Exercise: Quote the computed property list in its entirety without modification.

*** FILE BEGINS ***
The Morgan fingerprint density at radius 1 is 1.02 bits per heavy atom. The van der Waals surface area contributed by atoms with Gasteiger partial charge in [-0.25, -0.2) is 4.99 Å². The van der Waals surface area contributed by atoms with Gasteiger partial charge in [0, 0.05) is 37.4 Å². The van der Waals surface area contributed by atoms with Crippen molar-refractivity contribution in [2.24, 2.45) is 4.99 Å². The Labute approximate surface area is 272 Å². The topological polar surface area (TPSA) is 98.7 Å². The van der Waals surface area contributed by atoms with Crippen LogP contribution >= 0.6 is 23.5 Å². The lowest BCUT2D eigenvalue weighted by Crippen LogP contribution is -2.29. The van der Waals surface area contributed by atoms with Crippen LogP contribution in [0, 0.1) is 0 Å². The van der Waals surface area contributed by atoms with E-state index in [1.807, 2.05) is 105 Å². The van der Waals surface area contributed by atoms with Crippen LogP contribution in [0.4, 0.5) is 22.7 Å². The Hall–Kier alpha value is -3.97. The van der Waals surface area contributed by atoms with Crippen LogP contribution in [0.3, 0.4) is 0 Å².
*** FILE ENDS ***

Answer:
The Morgan fingerprint density at radius 1 is 1.02 bits per heavy atom. The van der Waals surface area contributed by atoms with Gasteiger partial charge in [-0.25, -0.2) is 4.99 Å². The van der Waals surface area contributed by atoms with Gasteiger partial charge in [0, 0.05) is 37.4 Å². The van der Waals surface area contributed by atoms with Crippen molar-refractivity contribution in [2.24, 2.45) is 4.99 Å². The Labute approximate surface area is 272 Å². The topological polar surface area (TPSA) is 98.7 Å². The van der Waals surface area contributed by atoms with Crippen LogP contribution >= 0.6 is 23.5 Å². The lowest BCUT2D eigenvalue weighted by Crippen LogP contribution is -2.29. The van der Waals surface area contributed by atoms with Crippen LogP contribution in [0, 0.1) is 0 Å². The van der Waals surface area contributed by atoms with E-state index in [1.807, 2.05) is 105 Å². The van der Waals surface area contributed by atoms with Crippen LogP contribution in [0.4, 0.5) is 22.7 Å². The Hall–Kier alpha value is -3.97. The van der Waals surface area contributed by atoms with Crippen LogP contribution in [0.3, 0.4) is 0 Å².